Granny, the orca, was seen in poor condition before her death

About a month before the Center for Whale Research last observed Granny, the killer whale, the elder orca was pictured in aerial photos by researchers from NOAA’s Southwest Fisheries Science Center.

Granny shown in poor body condition in September. Photo: NOAA under NMFS permit 19091
Granny, or J-2, shown in poor body condition in September.
Photo: NOAA under NMFS permit 19091

The last aerial photos of Granny showed her to be in “poor body condition,” according to a report from marine mammal researcher John Durban on NOAA’s website.

Granny, designated J-2, was missing for weeks before the Center for Whale Research gathered enough observations to announce her death on the last day of 2016. The oldest whale in the three Southern Resident pods could have been more than 100 years old, according to estimates, as I discussed in Water Ways on Jan. 4.

The aerial photos, taken from a small unmanned hexacopter, are used to monitor the health of the orcas, John noted in his report. The photos taken in September show Granny to be thinner than other adult females. The photos on this page show Granny (top photo) to be thinner than J-22, a 32-year-old female named Oreo (second photo) who was reported in “robust condition” and may have been pregnant.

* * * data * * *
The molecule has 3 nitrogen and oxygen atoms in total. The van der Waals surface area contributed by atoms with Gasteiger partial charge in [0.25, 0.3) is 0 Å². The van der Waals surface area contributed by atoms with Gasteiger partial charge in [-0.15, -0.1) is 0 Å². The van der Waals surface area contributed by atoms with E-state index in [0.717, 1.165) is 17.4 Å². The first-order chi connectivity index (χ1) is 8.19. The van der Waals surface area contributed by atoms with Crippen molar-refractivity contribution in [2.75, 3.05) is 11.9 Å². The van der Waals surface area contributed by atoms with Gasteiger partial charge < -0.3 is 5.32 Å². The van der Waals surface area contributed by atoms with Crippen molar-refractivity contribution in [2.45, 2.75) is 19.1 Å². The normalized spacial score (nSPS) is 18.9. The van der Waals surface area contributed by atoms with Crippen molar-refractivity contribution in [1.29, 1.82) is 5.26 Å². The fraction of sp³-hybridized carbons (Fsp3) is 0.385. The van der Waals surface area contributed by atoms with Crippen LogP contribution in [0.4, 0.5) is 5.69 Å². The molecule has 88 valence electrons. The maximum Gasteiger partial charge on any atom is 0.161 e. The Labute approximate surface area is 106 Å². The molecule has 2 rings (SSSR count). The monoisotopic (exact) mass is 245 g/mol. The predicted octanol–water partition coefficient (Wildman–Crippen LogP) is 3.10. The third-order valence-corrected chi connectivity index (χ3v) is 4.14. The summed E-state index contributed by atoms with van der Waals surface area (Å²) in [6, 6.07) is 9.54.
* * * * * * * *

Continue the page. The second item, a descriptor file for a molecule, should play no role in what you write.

J-22, named Oreo, appeared in better shape than Granny in September. Photo: NOAA under NMFS permit 19091
J-22, named Oreo, appeared in better shape than Granny in September.
Photo: NOAA under NMFS permit 19091

Aerial photos of the orcas also are used by researchers to record social behaviors of the animals, John notes. A photo on his web post shows Granny with J-45, an 8-year-old male named Se-Yi’-Chn, whose mother died in August. Granny and Se-Yi’-Chn were chasing a salmon that was eventually caught by the older animal and shared with the younger one, according to the report.

“Helping other family members catch food is a key role for older, post-reproductive females like J2,” John wrote. “This is a striking example that, through such cooperative behaviors, individuals will put the pod’s health ahead of their own.”

The video (below) explains the ongoing aerial study of killer whales, with John Durban interviewed by NOAA science writer Rich Press. Besides Durban, Holly Fearnbach of Southwest Fisheries Science Center and Lance Barrett-Lennard of Vancouver Aquarium are involved in the photogrammetric project.

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